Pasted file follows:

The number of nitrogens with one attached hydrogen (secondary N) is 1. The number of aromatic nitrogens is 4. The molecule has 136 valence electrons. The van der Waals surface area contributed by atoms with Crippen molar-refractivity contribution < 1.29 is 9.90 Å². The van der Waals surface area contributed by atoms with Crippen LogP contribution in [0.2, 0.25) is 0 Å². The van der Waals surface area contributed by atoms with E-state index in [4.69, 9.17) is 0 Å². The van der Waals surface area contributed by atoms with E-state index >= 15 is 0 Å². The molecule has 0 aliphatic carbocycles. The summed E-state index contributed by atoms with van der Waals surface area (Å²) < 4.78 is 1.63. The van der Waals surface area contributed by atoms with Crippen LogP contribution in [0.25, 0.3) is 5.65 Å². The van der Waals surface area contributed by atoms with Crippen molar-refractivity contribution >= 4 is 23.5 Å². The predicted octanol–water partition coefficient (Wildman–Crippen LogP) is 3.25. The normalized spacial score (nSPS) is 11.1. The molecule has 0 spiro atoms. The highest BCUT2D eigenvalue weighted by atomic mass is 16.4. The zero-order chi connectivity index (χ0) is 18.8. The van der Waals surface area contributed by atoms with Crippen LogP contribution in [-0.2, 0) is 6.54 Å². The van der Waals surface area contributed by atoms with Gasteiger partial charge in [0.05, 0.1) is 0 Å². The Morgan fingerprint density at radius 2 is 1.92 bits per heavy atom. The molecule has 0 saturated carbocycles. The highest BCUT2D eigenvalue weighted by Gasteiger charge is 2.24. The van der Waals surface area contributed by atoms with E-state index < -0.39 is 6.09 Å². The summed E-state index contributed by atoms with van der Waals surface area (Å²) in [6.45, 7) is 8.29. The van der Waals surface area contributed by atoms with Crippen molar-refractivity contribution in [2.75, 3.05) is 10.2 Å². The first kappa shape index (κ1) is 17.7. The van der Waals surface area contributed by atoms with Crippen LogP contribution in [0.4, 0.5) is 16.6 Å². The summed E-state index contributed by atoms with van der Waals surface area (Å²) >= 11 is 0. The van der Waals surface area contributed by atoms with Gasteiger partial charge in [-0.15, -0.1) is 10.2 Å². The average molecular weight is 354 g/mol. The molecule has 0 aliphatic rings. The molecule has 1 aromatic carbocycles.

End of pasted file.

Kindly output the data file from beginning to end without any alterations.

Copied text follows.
The number of nitrogens with one attached hydrogen (secondary N) is 1. The number of aromatic nitrogens is 4. The molecule has 136 valence electrons. The van der Waals surface area contributed by atoms with Crippen molar-refractivity contribution < 1.29 is 9.90 Å². The van der Waals surface area contributed by atoms with Crippen LogP contribution in [0.2, 0.25) is 0 Å². The van der Waals surface area contributed by atoms with E-state index in [4.69, 9.17) is 0 Å². The van der Waals surface area contributed by atoms with E-state index >= 15 is 0 Å². The molecule has 0 aliphatic carbocycles. The summed E-state index contributed by atoms with van der Waals surface area (Å²) < 4.78 is 1.63. The van der Waals surface area contributed by atoms with Crippen LogP contribution in [0.25, 0.3) is 5.65 Å². The van der Waals surface area contributed by atoms with Crippen molar-refractivity contribution >= 4 is 23.5 Å². The predicted octanol–water partition coefficient (Wildman–Crippen LogP) is 3.25. The normalized spacial score (nSPS) is 11.1. The molecule has 0 spiro atoms. The highest BCUT2D eigenvalue weighted by atomic mass is 16.4. The zero-order chi connectivity index (χ0) is 18.8. The van der Waals surface area contributed by atoms with Crippen LogP contribution in [-0.2, 0) is 6.54 Å². The van der Waals surface area contributed by atoms with Gasteiger partial charge in [0.05, 0.1) is 0 Å². The Morgan fingerprint density at radius 2 is 1.92 bits per heavy atom. The molecule has 0 saturated carbocycles. The highest BCUT2D eigenvalue weighted by Gasteiger charge is 2.24. The van der Waals surface area contributed by atoms with E-state index < -0.39 is 6.09 Å². The summed E-state index contributed by atoms with van der Waals surface area (Å²) in [6.45, 7) is 8.29. The van der Waals surface area contributed by atoms with Crippen molar-refractivity contribution in [2.75, 3.05) is 10.2 Å². The first kappa shape index (κ1) is 17.7. The van der Waals surface area contributed by atoms with Crippen LogP contribution in [0.4, 0.5) is 16.6 Å². The summed E-state index contributed by atoms with van der Waals surface area (Å²) >= 11 is 0. The van der Waals surface area contributed by atoms with Gasteiger partial charge in [-0.15, -0.1) is 10.2 Å². The average molecular weight is 354 g/mol. The molecule has 0 aliphatic rings. The molecule has 1 aromatic carbocycles.